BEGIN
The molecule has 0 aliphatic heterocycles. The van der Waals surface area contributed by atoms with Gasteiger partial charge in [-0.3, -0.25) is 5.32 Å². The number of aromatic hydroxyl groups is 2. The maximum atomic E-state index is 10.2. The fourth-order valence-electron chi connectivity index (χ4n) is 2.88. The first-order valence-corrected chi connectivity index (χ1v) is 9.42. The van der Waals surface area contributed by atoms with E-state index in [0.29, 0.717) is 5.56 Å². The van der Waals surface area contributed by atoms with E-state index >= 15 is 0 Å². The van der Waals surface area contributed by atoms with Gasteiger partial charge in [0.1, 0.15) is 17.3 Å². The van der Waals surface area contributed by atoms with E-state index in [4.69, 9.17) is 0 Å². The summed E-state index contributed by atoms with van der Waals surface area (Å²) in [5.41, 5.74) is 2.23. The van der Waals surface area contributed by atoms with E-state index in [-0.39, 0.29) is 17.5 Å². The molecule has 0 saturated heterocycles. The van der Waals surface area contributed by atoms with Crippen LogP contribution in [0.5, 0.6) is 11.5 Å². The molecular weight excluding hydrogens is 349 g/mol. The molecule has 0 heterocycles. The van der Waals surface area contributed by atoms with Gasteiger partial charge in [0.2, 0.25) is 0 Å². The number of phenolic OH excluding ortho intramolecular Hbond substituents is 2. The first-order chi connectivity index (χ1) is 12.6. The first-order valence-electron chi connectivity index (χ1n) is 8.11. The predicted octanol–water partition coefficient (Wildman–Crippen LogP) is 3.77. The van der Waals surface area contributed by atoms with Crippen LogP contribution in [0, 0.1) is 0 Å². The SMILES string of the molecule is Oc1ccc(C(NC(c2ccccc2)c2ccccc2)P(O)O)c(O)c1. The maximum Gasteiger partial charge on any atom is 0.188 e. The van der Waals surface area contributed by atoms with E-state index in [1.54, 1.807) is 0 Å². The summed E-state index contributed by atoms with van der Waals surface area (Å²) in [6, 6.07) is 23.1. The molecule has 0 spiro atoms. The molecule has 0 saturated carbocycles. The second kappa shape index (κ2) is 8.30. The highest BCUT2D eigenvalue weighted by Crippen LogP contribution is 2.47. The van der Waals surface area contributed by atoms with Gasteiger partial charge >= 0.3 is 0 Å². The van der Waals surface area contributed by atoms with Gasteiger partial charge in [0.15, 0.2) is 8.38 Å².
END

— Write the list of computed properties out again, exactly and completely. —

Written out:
The molecule has 0 aliphatic heterocycles. The van der Waals surface area contributed by atoms with Gasteiger partial charge in [-0.3, -0.25) is 5.32 Å². The number of aromatic hydroxyl groups is 2. The maximum atomic E-state index is 10.2. The fourth-order valence-electron chi connectivity index (χ4n) is 2.88. The first-order valence-corrected chi connectivity index (χ1v) is 9.42. The van der Waals surface area contributed by atoms with E-state index in [0.29, 0.717) is 5.56 Å². The van der Waals surface area contributed by atoms with E-state index >= 15 is 0 Å². The van der Waals surface area contributed by atoms with Gasteiger partial charge in [0.1, 0.15) is 17.3 Å². The van der Waals surface area contributed by atoms with E-state index in [4.69, 9.17) is 0 Å². The summed E-state index contributed by atoms with van der Waals surface area (Å²) in [5.41, 5.74) is 2.23. The van der Waals surface area contributed by atoms with E-state index in [-0.39, 0.29) is 17.5 Å². The molecule has 0 saturated heterocycles. The van der Waals surface area contributed by atoms with Crippen LogP contribution in [0.5, 0.6) is 11.5 Å². The molecular weight excluding hydrogens is 349 g/mol. The molecule has 0 heterocycles. The van der Waals surface area contributed by atoms with Gasteiger partial charge in [0.2, 0.25) is 0 Å². The number of phenolic OH excluding ortho intramolecular Hbond substituents is 2. The first-order chi connectivity index (χ1) is 12.6. The first-order valence-electron chi connectivity index (χ1n) is 8.11. The predicted octanol–water partition coefficient (Wildman–Crippen LogP) is 3.77. The van der Waals surface area contributed by atoms with Crippen LogP contribution in [0, 0.1) is 0 Å². The SMILES string of the molecule is Oc1ccc(C(NC(c2ccccc2)c2ccccc2)P(O)O)c(O)c1. The maximum Gasteiger partial charge on any atom is 0.188 e. The van der Waals surface area contributed by atoms with E-state index in [1.54, 1.807) is 0 Å². The summed E-state index contributed by atoms with van der Waals surface area (Å²) in [6, 6.07) is 23.1. The molecule has 0 spiro atoms. The molecule has 0 saturated carbocycles. The second kappa shape index (κ2) is 8.30. The highest BCUT2D eigenvalue weighted by Crippen LogP contribution is 2.47. The van der Waals surface area contributed by atoms with Gasteiger partial charge >= 0.3 is 0 Å². The van der Waals surface area contributed by atoms with Gasteiger partial charge in [0.15, 0.2) is 8.38 Å².